Brian A. Randell and Ken Getz

MSDN Magazine March 2004

Encrypt It: Keep Your Data Secure with the New Advanced Encryption Standard


The Advanced Encryption Standard (AES) is a National Institute of Standards and Technology specification for the encryption of electronic data. It is expected to become the accepted means of encrypting digital information, including financial, telecommunications, and government data. This article presents an overview of AES and explains the algorithms it uses. Included is a complete C# implementation and examples of encrypting .NET data. After reading this article you will be able to encrypt data using AES, test AES-based software, and use AES encryption in your systems.

James McCaffrey

MSDN Magazine November 2003

Secure It: WS-Security and Remoting Channel Sinks Give Message-Level Security to Your SOAP Packets


As more organizations adopt XML-based Web Services, the need for message-level security has become evident. WS-Security, now supported in the Microsoft .NET Framework, addresses this need. Using the WS-Security framework, developers can implement channel sinks to intercept Remoting messages as they pass through the .NET Remoting infrastructure. The sink can read the message, change it, and pass it along. During this process, the message can be signed for added security. This article explains how to implement a Remoting channel sink that will modify the Remoting message by including a UserName token in the header, then sign the body using the token.

Neeraj Srivastava

MSDN Magazine November 2003

.NET Remoting: Secure Your .NET Remoting Traffic by Writing an Asymmetric Encryption Channel Sink


As .NET Remoting gains popularity in the enterprise space, it must meet business demands for trustworthy computing. Remoting traffic can be secured when objects are hosted in IIS, but when they aren't hosted in IIS, custom security solutions can be developed to secure them. This article provides an in-depth look at writing channel sinks for .NET. It also details the flow of data through custom channel sinks and explains the kinds of manipulations that can be performed on that data.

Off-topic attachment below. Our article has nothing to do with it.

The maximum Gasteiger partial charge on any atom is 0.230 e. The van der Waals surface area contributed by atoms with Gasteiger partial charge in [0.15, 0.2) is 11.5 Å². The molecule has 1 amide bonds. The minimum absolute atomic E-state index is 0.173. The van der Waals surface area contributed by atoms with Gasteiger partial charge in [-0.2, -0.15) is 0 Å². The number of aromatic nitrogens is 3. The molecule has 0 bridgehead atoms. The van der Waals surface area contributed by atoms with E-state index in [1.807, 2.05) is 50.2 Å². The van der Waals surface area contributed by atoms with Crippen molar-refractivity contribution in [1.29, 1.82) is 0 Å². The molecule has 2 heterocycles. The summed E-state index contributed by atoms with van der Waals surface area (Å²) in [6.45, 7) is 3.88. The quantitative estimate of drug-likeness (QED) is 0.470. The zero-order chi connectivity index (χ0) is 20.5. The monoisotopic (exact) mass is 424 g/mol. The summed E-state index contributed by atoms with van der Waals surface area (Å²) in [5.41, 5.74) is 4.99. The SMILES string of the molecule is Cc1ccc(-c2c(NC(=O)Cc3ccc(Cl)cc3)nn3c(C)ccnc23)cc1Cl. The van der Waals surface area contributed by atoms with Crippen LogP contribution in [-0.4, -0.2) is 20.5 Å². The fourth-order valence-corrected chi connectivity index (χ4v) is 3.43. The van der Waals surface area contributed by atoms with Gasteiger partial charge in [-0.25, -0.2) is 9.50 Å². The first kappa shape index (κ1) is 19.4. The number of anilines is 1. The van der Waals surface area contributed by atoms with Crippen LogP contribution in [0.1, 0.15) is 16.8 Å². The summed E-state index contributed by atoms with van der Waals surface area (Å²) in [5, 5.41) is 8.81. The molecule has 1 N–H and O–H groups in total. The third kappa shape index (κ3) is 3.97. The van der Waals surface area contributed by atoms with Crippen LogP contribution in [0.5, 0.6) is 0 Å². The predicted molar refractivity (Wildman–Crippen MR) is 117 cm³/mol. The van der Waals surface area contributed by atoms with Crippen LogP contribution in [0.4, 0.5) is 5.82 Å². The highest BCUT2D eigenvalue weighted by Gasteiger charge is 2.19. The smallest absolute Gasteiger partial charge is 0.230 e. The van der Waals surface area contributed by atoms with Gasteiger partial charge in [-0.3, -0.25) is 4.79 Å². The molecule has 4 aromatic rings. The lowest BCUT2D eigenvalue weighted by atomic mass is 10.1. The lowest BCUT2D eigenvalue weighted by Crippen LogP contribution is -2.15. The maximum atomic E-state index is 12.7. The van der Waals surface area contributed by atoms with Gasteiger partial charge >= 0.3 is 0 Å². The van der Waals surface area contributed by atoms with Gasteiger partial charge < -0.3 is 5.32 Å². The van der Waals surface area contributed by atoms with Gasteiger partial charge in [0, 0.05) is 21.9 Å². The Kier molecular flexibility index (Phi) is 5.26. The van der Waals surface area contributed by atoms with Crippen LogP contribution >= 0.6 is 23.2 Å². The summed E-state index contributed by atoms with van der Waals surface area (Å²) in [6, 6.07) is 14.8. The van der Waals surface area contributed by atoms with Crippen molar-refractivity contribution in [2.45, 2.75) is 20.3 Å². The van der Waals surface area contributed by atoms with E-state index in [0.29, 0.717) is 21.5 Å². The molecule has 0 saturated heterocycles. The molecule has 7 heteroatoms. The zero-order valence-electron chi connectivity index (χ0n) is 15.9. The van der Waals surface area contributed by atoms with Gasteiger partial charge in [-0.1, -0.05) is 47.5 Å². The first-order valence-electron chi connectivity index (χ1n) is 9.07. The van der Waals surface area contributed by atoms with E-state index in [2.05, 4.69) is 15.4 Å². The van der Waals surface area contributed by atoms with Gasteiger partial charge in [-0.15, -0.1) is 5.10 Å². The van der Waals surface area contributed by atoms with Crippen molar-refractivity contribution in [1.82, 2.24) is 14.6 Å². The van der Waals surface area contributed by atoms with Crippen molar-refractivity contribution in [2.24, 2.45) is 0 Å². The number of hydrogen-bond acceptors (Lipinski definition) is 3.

Stephen Toub

MSDN Magazine June 2003

WS-Security: New Technologies Help You Make Your Web Services More Secure


Without good security, Web Services will never reach their potential. WS-Security and its associated technologies, the focus of this article, represent the future of security for Web Services. Provided here is an overview of these emerging security standards that explains what they do, how they work, and how they get along together. Topics discussed include integrity and confidentiality and how these are provided by public key cryptography, WS-Security, and more. Some of the key components of WS-Security, such as the wsu namespace, are also covered.

David Chappell

MSDN Magazine April 2003

Talking To.: Michael Howard Discusses the Secure Windows Initiative


The growth of interconnected computers in recent years has pushed security concerns to the forefront of development and application design. The Microsoft effort, dubbed the Secure Windows Initiative (SWI), focuses on securing new and legacy code.

MSDN Magazine March 2003

Security in IIS 6.0: Innovations in Internet Information Services Let You Tightly Guard Secure Data


Security improvements have been a top priority in the evolution of IIS. IIS 6.0, which will be part of Windows .NET Server, has improved security features and a new approach to server configuration. New security-related tools for IIS, including IIS LockDown, make securing your server against attack easier than ever. The author explains how and why you can shut down services with IIS LockDown. He discusses limiting port access with TCP/IP filtering, controlling how files are served with extension mapping, what's new for Secure Sockets Layer, the use of URLScan, and more.

Wayne Berry

MSDN Magazine September 2002

ASP.NetWindows Application  .NET Framework  C#  VB.Net  ADO.Net  
Sql Server  SharePoint  Silverlight  Others  All   

Hall of Fame    Twitter   Terms of Service    Privacy Policy    Contact Us    Archives   Tell A Friend